Finance – Finance is one area where AI and ML is catching up fast. We are now seeing entire businesses that are based on using AI and ML to get certain things done, for example, credit risk of a borrower. For small businesses it can be prudent to start with automating some of the activities. According to McKinsey and Company about a third of the opportunity in finance can be captured using basic task-automation technologies such as robotic process automation (RPA).

“Working atop existing IT systems, RPA is a class of general-purpose software often referred to as “software robotics”—not to be confused with physical robots. RPA and complementary technologies, like business-process management and optical character-recognition tools, have been applied successfully across a number of activities in finance,” says McKinsey.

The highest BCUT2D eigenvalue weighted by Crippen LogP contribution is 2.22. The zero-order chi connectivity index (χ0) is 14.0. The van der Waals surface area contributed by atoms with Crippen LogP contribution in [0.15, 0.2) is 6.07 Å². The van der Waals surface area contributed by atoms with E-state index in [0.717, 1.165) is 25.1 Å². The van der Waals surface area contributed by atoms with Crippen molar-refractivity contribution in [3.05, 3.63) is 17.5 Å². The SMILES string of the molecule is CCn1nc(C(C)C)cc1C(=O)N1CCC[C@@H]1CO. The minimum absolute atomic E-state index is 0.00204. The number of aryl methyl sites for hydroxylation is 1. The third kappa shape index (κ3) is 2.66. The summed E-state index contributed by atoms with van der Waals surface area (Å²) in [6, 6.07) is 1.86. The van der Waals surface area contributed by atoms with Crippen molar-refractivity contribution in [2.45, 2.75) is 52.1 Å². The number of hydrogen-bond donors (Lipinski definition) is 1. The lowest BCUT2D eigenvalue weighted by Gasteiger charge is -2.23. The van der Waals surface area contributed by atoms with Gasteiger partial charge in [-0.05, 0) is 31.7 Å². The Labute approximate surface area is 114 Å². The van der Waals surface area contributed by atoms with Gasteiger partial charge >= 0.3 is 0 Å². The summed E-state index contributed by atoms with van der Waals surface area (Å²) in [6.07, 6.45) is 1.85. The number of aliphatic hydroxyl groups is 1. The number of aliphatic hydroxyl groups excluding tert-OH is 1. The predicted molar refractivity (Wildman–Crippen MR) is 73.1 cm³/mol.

McKinsey

The above may fall short of using AI and ML, but would be a good start for small businesses to undertake. A small business that starts with these functions can then look at getting other parts of finance under automated processes.
In the end using AI and ML is a business decision that company will have to make after evaluating the cost and benefits. There is no doubt that technology can only make things better, easier, faster and more efficient. Businesses will also have to take into account the opportunities that it opens up– what it means for consumers and what will it do to competitors. If a small business does decide to go ahead, it is important to shortlist the solutions that one would want to implement. Lastly, the business needs to have a clear roadmap on how to go about it so that disruptions are minimized.

(The writer is the CEO, Wishfin.com)
(Disclaimer: The opinions expressed in this column are that of the writer. The facts and opinions expressed here do not reflect the views of www.economictimes.com.)